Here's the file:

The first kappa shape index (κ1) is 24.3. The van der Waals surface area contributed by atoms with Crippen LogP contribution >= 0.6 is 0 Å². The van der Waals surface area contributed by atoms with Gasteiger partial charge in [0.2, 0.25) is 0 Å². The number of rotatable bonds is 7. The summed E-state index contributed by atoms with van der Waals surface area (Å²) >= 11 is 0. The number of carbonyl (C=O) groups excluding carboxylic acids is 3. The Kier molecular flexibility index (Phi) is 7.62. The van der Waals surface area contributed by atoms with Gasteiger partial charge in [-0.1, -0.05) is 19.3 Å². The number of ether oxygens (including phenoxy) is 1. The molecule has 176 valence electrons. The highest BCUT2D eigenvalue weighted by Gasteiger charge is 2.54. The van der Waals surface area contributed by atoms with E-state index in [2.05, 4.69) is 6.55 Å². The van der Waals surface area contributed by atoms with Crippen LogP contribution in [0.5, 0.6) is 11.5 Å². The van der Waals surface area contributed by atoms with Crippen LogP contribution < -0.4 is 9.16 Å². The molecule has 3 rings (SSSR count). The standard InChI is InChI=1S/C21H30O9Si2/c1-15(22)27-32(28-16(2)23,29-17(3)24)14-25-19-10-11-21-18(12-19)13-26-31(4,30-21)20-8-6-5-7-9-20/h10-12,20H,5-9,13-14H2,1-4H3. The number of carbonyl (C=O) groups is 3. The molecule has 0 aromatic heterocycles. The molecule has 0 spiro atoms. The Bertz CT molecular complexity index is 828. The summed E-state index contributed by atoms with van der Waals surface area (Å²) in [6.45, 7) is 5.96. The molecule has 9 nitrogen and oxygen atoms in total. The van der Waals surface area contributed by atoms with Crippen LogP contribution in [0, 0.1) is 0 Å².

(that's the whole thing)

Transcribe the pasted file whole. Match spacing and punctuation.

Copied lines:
The first kappa shape index (κ1) is 24.3. The van der Waals surface area contributed by atoms with Crippen LogP contribution >= 0.6 is 0 Å². The van der Waals surface area contributed by atoms with Gasteiger partial charge in [0.2, 0.25) is 0 Å². The number of rotatable bonds is 7. The summed E-state index contributed by atoms with van der Waals surface area (Å²) >= 11 is 0. The number of carbonyl (C=O) groups excluding carboxylic acids is 3. The Kier molecular flexibility index (Phi) is 7.62. The van der Waals surface area contributed by atoms with Gasteiger partial charge in [-0.1, -0.05) is 19.3 Å². The number of ether oxygens (including phenoxy) is 1. The molecule has 176 valence electrons. The highest BCUT2D eigenvalue weighted by Gasteiger charge is 2.54. The van der Waals surface area contributed by atoms with E-state index in [2.05, 4.69) is 6.55 Å². The van der Waals surface area contributed by atoms with Crippen LogP contribution in [0.5, 0.6) is 11.5 Å². The van der Waals surface area contributed by atoms with Crippen LogP contribution < -0.4 is 9.16 Å². The molecule has 3 rings (SSSR count). The standard InChI is InChI=1S/C21H30O9Si2/c1-15(22)27-32(28-16(2)23,29-17(3)24)14-25-19-10-11-21-18(12-19)13-26-31(4,30-21)20-8-6-5-7-9-20/h10-12,20H,5-9,13-14H2,1-4H3. The number of carbonyl (C=O) groups is 3. The molecule has 0 aromatic heterocycles. The molecule has 0 spiro atoms. The Bertz CT molecular complexity index is 828. The summed E-state index contributed by atoms with van der Waals surface area (Å²) in [6.45, 7) is 5.96. The molecule has 9 nitrogen and oxygen atoms in total. The van der Waals surface area contributed by atoms with Crippen LogP contribution in [0, 0.1) is 0 Å².